The messages are clear here:

  • it is publishing globally, though with local expertise
  • it is investing in new emerging technologies, including apps and enhanced content
  • and is working to keep the established supply chain profitable

Marcus Dohle started an e-book offensive that will make thousands of additional Random House titles available in digital form. “The digital age is now. E-books are the format of choice for a steadily growing group of people who like to read books on a screen,” believes the Random House CEO. 

Random House



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Posted by on July 3, 2011 in e-Books, Publishing


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Free e-Books as Marketing tools

Create Contagious Marketing

You can use your ebook or parts of it – or a shortened version to tap a constant source of targeted prospects as a tool for generating traffic and leads…. Give it for FREE!

If you give permission to “share” (and sometimes without…), your “file” gets passed around from person to person!  Your e-book becomes a viral marketing machine!  People will download and distribute your free e-book, and spread it across the Internet like wildfire along with your author name / brand!  And since your eBook book (hopefully) contains lots of hyperlinks, they are given the opportunity to visit your site.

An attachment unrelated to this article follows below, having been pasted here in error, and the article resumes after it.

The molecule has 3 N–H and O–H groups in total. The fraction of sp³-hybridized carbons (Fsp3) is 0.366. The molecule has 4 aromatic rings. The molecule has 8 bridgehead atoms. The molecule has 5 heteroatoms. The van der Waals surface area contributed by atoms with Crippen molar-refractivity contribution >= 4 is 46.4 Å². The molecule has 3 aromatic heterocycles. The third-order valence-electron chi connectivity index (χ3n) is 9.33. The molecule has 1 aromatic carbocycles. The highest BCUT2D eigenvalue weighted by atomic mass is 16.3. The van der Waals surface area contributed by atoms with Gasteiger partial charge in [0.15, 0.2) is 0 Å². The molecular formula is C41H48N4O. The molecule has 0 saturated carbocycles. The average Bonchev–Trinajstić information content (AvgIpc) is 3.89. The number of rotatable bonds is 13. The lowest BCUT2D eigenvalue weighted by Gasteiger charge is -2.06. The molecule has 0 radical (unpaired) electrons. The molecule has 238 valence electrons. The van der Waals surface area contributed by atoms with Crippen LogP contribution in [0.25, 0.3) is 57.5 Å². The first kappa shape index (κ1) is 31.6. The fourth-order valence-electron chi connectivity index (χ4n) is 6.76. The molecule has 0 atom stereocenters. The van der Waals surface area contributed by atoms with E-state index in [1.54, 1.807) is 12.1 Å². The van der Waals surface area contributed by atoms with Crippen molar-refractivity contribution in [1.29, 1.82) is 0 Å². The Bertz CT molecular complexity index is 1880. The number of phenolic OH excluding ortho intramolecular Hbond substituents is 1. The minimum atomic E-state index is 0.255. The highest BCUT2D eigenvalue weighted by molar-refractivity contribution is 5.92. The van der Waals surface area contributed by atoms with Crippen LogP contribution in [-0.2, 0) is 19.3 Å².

You can also offer your ebook:

  • As a gift to your current clients who participated in a survey,
  • As a prize in a contest you’re conducting with your affiliates,
  • As a “thank you” for subscribers who joined your newsletter
  • As a bonus to an existing offer and to build perceived value.

Your ebook subtly promotes you, your business or your expertise. Plus, your book is more credible since it doesn’t appear like an outright commercial! Ebooks can also become powerful lead generators, because those who visit your website after reading your book are already interested in the topic.



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Rejection Letter for your Book?

Rejection Letter in Mail Box?

Rejection Letter in Mail Box?

For you, the poor author trying to deal with another rejection, remember what Frank Sinatra once said: “The best revenge is massive success.”

Famous writers who got many, many times rejections from publishers before they hit it big:

  • Stephen King
  • John Le Carre
  • Anne Frank
  • J.K. Rowling
  • George Orwell
  • William  Faulkner
  • John Grisham
  • Irving Stone
  • R. Kipling
  • Margaret Mitchel
  • Marcel Proust

Writers must develop a coping strategy (a thick skin) for dealing with book rejections. It is an inevitable consequence of submissions, whether you are sending out articles or book proposals. Don’t take it personally!  Apart from that publishers are really sometimes “wrong” – in the sense that often they say no when they should say yes and sometimes they say yes when they will wish they’d said no.